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ANZ committed to improving financial literacy

ANZ’s financial literacy program has continued to grow its reach across the Asia-Pacific region, with a record number of participants learning how to better manage their money in the 12 months to September 2015.

The major bank’s annual impact report on MoneyMinded found that an estimated 56,656 people have participated in the program either online or face-to-face over the 12-month period.

Of the total participants, 68.4 per cent were female, 30.6 per cent were unemployed, 26 per cent were students and 29.4 per cent spoke a language other than English at home.

The report also highlighted the success of ANZ’s new course for SMEs in the Pacific, MoneyMinded Business Basics.

According to the report, 52 per cent of participants were more likely to make a profit following completion of the course, compared to 36 per cent before commencing the program.

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Furthermore, 100 per cent of participants had a long-term financial goal upon completion of the course, compared to 52 per cent before commencing the program.

ANZ chief executive Shayne Elliott said the MoneyMinded Business Basics course recognises the link between the success of small businesses and the welfare and growth prospects of communities.

“We will continue to invest in improving the financial literacy of communities in which we operate,” Mr Elliott said. “In 2016, we are aiming to reach a further 60,000 people for MoneyMinded and an extra 600 people across the Pacific with the Business Basics course.”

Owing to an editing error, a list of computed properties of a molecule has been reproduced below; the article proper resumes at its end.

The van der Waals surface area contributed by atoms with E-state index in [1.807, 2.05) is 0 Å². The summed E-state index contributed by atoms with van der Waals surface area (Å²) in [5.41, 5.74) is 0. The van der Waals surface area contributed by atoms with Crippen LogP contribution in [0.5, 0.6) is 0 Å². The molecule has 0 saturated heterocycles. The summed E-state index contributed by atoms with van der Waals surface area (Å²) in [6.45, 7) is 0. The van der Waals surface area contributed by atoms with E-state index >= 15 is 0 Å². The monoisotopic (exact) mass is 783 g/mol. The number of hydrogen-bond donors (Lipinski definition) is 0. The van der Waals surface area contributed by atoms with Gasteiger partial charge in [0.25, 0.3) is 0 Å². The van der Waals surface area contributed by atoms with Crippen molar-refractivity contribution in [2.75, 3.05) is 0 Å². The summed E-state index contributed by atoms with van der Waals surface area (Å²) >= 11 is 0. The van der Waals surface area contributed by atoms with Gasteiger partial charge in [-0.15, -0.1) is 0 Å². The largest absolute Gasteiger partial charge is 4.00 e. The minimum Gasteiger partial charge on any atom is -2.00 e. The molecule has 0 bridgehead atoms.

[Related: ANZ supports start-ups with new platform]

ANZ committed to improving financial literacy

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>The major bank’s annual impact report on MoneyMinded found that an estimated 56,656 people have participated in the program either online or face-to-face over the 12-month period.

Of the total participants, 68.4 per cent were female, 30.6 per cent were unemployed, 26 per cent were students and 29.4 per cent spoke a language other than English at home.

The report also highlighted the success of ANZ’s new course for SMEs in the Pacific, MoneyMinded Business Basics.

According to the report, 52 per cent of participants were more likely to make a profit following completion of the course, compared to 36 per cent before commencing the program.

Furthermore, 100 per cent of participants had a long-term financial goal upon completion of the course, compared to 52 per cent before commencing the program.

ANZ chief executive Shayne Elliott said the MoneyMinded Business Basics course recognises the link between the success of small businesses and the welfare and growth prospects of communities.

“We will continue to invest in improving the financial literacy of communities in which we operate,” Mr Elliott said. “In 2016, we are aiming to reach a further 60,000 people for MoneyMinded and an extra 600 people across the Pacific with the Business Basics course.”

[Related: ANZ supports start-ups with new platform]

ANZ committed to improving financial literacy
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